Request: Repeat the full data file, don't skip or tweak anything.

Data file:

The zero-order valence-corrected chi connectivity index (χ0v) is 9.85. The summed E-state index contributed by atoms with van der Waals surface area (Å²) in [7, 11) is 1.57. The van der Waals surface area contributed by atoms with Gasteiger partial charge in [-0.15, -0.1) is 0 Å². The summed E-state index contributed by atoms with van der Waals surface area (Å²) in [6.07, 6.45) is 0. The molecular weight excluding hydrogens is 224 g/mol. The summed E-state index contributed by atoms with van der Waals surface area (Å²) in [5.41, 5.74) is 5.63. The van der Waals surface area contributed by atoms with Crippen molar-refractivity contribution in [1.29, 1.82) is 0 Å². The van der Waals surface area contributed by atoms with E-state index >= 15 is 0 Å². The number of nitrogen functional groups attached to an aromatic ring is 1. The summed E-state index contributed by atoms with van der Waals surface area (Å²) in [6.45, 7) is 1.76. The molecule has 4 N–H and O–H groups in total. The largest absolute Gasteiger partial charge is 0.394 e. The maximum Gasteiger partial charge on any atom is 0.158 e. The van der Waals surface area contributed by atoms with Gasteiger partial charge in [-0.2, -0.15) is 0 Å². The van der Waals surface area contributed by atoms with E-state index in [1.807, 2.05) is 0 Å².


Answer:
The zero-order valence-corrected chi connectivity index (χ0v) is 9.85. The summed E-state index contributed by atoms with van der Waals surface area (Å²) in [7, 11) is 1.57. The van der Waals surface area contributed by atoms with Gasteiger partial charge in [-0.15, -0.1) is 0 Å². The summed E-state index contributed by atoms with van der Waals surface area (Å²) in [6.07, 6.45) is 0. The molecular weight excluding hydrogens is 224 g/mol. The summed E-state index contributed by atoms with van der Waals surface area (Å²) in [5.41, 5.74) is 5.63. The van der Waals surface area contributed by atoms with Crippen molar-refractivity contribution in [1.29, 1.82) is 0 Å². The van der Waals surface area contributed by atoms with E-state index >= 15 is 0 Å². The number of nitrogen functional groups attached to an aromatic ring is 1. The summed E-state index contributed by atoms with van der Waals surface area (Å²) in [6.45, 7) is 1.76. The molecule has 4 N–H and O–H groups in total. The largest absolute Gasteiger partial charge is 0.394 e. The maximum Gasteiger partial charge on any atom is 0.158 e. The van der Waals surface area contributed by atoms with Gasteiger partial charge in [-0.2, -0.15) is 0 Å². The van der Waals surface area contributed by atoms with E-state index in [1.807, 2.05) is 0 Å².